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Define Your Path

The Perils of New Year’s Resolutions

Signs labelled "Old You" and "New You"

Many firms celebrate the completion of a business cycle at the end of December. On January 1st the fiscal clock rests to zero and the march to meeting the new plan begin. A sigh of relief occurs as the last sale is completed. The need to close the books and prepare for the new fiscal cycle is still one holiday away and can wait for several more days. There is a sense of peace over last year’s toil, whether good or bad, and a new sense of hope enriches the spirit as the year draws to a close.

Far in advance of the end of the year, the business leader has already poured over trend data, economic forecasts and competitive reports. The prognosis from the study results in the following year’s budget and profit plan. What can be expected is crafted and pen put to paper with the “goals” for the business in the next year. True there are some unknowns but data and analysis of the future environment are never in short supply. As we feverishly pursue the “current state” we begin to plan for the “future state”! But what does that mean?

Similar to our personal goals and aspirations, near the end of 2012 many business leaders begin to craft out a new plan with many actions (resolutions) to be enacted at the onset of the New Year. One may create a list of objectives and goals, stop doing certain things, do more of others. Terms such as “will” and “must” are presented in strong forceful statements. Similar to a sprinter at the starting line the business professional waits for the gun to sound so this revolutionary change to business excellence can begin! These “business resolutions” will require behavioral changes within the organization as well as well as the individual. Possibly once can include a kick off meeting on January 2nd to help explain the changes and what will be required of everyone within the organization. The business leader may include a formal presentation to help define how things will now be done. Consensus will be requested and the march from black to white begins.

It all seems to make sense, does it not? Well, let us review a personal example of the above. Individuals that decide to jump-start their exercise program with a kick off on January 1st. Plans are made, objectives defined and the change is enacted. By mid-February there is a dramatic decline in commitment and 70% or more, of individuals who have committed that either fall off their exercise regimen or stop altogether. The “big bang” a resolution requires fails the test of time.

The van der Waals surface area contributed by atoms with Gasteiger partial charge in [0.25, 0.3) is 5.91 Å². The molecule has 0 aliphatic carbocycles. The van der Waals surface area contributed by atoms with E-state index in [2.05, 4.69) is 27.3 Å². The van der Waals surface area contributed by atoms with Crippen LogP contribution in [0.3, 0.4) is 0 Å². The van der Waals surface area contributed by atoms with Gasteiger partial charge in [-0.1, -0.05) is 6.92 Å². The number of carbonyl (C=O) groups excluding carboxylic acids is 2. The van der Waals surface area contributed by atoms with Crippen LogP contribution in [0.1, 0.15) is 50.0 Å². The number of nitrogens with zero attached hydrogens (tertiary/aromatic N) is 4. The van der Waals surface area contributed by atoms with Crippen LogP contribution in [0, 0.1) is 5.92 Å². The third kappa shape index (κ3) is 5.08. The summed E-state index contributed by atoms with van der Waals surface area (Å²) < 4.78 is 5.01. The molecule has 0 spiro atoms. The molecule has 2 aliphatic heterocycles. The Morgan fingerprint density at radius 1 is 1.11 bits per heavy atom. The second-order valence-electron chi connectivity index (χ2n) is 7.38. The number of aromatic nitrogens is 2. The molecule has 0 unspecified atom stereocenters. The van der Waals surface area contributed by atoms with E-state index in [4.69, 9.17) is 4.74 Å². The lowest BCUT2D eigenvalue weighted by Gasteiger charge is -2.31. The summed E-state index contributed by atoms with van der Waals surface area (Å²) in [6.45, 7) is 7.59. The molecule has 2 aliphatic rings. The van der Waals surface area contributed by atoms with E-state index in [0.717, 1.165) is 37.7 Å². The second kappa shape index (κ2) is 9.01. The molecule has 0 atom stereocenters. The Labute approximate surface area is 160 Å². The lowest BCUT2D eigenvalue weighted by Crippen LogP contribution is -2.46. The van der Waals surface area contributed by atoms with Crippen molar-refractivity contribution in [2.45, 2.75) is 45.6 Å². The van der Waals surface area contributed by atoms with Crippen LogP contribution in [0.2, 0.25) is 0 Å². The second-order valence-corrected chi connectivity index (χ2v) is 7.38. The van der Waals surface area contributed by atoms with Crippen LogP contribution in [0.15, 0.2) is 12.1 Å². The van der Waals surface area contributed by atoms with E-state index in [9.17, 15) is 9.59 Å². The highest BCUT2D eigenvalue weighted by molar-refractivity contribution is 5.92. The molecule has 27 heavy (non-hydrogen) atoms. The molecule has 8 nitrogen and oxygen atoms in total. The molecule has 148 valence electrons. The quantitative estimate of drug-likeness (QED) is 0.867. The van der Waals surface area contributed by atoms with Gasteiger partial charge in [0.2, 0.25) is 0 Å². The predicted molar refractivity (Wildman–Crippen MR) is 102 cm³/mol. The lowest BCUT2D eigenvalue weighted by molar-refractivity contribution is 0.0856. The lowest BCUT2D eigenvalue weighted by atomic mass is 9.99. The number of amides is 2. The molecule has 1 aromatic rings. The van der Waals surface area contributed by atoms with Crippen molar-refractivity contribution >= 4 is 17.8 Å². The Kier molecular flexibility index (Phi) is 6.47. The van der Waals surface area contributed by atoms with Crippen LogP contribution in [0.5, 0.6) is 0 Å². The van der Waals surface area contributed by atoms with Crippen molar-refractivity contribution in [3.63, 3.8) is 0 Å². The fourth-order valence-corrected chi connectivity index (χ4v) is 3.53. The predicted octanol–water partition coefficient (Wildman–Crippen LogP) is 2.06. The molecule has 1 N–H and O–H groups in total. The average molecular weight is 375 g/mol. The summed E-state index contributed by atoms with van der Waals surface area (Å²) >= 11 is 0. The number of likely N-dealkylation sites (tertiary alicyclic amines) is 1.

This is also true in the business world. The dramatic change and impact business resolutions require are destined to fail the test of time. Not that I am opposed to change. But the progress of change within the organization can be best digested if chewed in small pieces. Therefore, the New Year should be simply the continuation of the incremental changes the business leader creates throughout the year in support of the business mission and strategy. True, the financial clock reverts to zero as the new fiscal year begins. But simply changing course because of the date on a calendar will most probably not yield the planned benefits. In fact it may create confusion!

So why is the beginning of the year so different than any other time of the year? It really isn’t!

Happy New Year and I hope your year to be one of excitement and fulfillment!

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About the Author

Pete Papantos is an operations director at a Fortune 500 company. He is responsible for the global execution of their strategic plan and driving operational excellence using lean methods. In addition, Pete is a graduate instructor with emphasis in operations and strategic management — both in traditional and online settings.